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Adalimumab-induced platelet antibodies resulting in severe thrombocytopenia
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  • Henk-Jan Boiten,
  • Sufia Amini,
  • Frank Wolfhagen,
  • Peter Westerweel
Henk-Jan Boiten
Albert Schweitzer Hospital Location Dordwijk

Corresponding Author:[email protected]

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Sufia Amini
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Frank Wolfhagen
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Peter Westerweel
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Anti-tumor necrosis factor alpha (TNFα) agents are effective in diseases including Crohn’s disease (CD) but may cause cytopenias. The mechanisms involved in anti-TNFα agents induced thrombocytopenia are scarce. We report a 73-year-old male with Crohn’s disease for which he currently used adalimumab, an anti-TNFα agent. He had received mesalazine and infliximab before the treatment of adalimumab. No comorbidities were present. Routine laboratory tests revealed a deep thrombocytopenia (thrombocytes 24x10*9/L) after which adalimumab was discontinued. Bleeding symptoms included cutaneous hematomas and mild epistaxis. Direct monoclonal antibody-specific immobilization of platelet antigens (MAIPA assay) revealed autoantibodies specific to glycoprotein IIb/IIIa (GPIIb/IIIa) and glycoprotein V (GPV) platelet receptors. There was no bone marrow suppression. Other causes of the thrombocytopenia were ruled out. The platelet count normalized after adalimumab discontinuation. No further interventions were required. Monitoring thrombocyte levels after initiating anti-TNFα agents is recommended, which could lead to prevention of this potential fatal phenomenon.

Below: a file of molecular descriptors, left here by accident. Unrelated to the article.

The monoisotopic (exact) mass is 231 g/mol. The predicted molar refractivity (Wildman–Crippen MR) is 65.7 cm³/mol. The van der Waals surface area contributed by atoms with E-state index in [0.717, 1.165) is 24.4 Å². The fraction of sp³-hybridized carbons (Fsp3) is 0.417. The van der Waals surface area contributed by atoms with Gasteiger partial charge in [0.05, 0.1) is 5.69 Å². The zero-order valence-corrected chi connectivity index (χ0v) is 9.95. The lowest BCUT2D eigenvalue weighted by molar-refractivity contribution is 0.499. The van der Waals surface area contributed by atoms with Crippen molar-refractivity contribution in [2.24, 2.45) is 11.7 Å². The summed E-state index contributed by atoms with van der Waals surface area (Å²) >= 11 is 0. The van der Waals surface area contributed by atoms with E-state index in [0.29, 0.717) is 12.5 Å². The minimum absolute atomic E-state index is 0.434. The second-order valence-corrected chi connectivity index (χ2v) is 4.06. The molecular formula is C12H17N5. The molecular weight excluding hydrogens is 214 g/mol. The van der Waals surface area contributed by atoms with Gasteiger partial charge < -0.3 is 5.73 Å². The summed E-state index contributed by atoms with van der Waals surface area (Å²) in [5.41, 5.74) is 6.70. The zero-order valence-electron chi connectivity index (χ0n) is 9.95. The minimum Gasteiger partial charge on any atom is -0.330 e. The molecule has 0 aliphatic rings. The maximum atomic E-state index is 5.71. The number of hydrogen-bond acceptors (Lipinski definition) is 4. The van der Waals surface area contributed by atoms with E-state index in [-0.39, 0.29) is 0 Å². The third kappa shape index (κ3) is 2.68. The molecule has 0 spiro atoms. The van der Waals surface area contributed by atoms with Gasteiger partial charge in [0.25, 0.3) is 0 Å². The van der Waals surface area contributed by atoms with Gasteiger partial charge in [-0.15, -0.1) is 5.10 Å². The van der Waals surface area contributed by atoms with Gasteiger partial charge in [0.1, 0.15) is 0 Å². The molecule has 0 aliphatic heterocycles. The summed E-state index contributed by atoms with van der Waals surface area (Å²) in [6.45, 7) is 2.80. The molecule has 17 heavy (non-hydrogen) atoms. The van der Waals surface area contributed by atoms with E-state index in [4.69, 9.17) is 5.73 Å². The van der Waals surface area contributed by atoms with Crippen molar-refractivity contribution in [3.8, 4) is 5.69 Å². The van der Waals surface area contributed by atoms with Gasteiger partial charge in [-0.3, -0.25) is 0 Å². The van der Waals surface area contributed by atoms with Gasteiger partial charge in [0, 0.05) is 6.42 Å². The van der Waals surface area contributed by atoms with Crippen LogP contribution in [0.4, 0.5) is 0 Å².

06 Jan 2021Submitted to British Journal of Clinical Pharmacology
07 Jan 2021Submission Checks Completed
07 Jan 2021Assigned to Editor
10 Jan 2021Reviewer(s) Assigned
31 Jan 2021Review(s) Completed, Editorial Evaluation Pending
01 Feb 2021Editorial Decision: Revise Minor
03 Feb 20211st Revision Received
04 Feb 2021Submission Checks Completed
04 Feb 2021Assigned to Editor
04 Feb 2021Review(s) Completed, Editorial Evaluation Pending
04 Feb 2021Editorial Decision: Accept